Q: It is said the lack of advanced technology has prevented effective climate forecast by the Meteorological Department. Your comments. ?

A: We do have shortcomings. But, our department is doing an excellent job. Japan for instance, has more than 50 doppler radars installed, whereas we don’t have a single. We now expect to get two from JICA. We have asked the government to provide at least Rs.2 billion to upgrade the Meteorological Department. This has not been done before because there was no need. But now it is an urgent requirement.

Q: What are the steps taken so far for flood-relief Have the allowances been increased ?

A: Yes. President Maithripala Sirisena has increased the Rs.150 allowance per person per day to Rs. 225. If one dies due to the disaster, the Government has decided to give Rs.100,000 as compensation to his next of kin. For a damaged house, compensation ranging from Rs.100,000 to Rs. 2.5 million will be paid.

At present, we have disbursed a great deal of cash to 12 or 14 District Secretaries and instructed them to provide food and other requirements to the victims. I don’t say it has met all requirements, but it is fairly successful. Any shortcomings will be looked into by our officials. We have a hot-line 117 so that people can call. We will pass the information to the relevant officials.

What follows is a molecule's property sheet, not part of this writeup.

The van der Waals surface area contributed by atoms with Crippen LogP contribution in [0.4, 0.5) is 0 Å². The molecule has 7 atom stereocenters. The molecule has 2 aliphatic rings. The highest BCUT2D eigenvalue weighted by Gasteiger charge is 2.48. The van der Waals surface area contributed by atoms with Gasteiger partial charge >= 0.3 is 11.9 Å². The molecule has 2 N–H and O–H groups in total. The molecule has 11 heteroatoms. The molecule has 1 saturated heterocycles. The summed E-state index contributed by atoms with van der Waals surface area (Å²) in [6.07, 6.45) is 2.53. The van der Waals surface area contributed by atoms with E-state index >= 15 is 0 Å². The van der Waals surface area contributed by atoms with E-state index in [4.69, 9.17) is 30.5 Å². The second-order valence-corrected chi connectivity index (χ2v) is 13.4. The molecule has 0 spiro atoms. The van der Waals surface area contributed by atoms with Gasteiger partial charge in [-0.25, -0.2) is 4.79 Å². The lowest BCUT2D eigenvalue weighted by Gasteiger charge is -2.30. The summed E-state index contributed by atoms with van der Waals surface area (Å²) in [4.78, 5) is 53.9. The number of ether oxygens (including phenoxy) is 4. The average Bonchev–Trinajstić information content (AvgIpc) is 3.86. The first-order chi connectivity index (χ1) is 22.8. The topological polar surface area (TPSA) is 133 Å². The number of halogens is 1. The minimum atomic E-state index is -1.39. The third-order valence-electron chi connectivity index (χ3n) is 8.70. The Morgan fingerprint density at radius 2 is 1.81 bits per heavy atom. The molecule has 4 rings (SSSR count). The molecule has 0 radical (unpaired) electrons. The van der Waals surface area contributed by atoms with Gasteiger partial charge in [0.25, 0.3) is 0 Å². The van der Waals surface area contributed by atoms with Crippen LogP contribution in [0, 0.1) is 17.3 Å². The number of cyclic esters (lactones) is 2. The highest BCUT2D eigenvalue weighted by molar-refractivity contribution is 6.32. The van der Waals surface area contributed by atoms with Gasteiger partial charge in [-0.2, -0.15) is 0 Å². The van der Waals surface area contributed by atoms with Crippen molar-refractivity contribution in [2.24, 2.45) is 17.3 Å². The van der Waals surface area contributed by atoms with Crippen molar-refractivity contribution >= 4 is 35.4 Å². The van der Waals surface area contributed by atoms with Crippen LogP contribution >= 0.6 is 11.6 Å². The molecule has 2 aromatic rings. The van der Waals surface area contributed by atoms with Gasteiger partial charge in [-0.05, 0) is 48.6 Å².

Q: Are there any gaps in the flood relief There have been complaints that relief officials have not reached some areas and that the President has established a direct line for complaints ?

A: Yes. The severity of the floods is so high that sometimes, we do not have enough boats. The Navy has deployed more than 60 boats and we have some additional boats as well. But still there is a shortage which we are trying to rectify. Sometimes, we are unable to locate those affected and cannot provide for every contingency.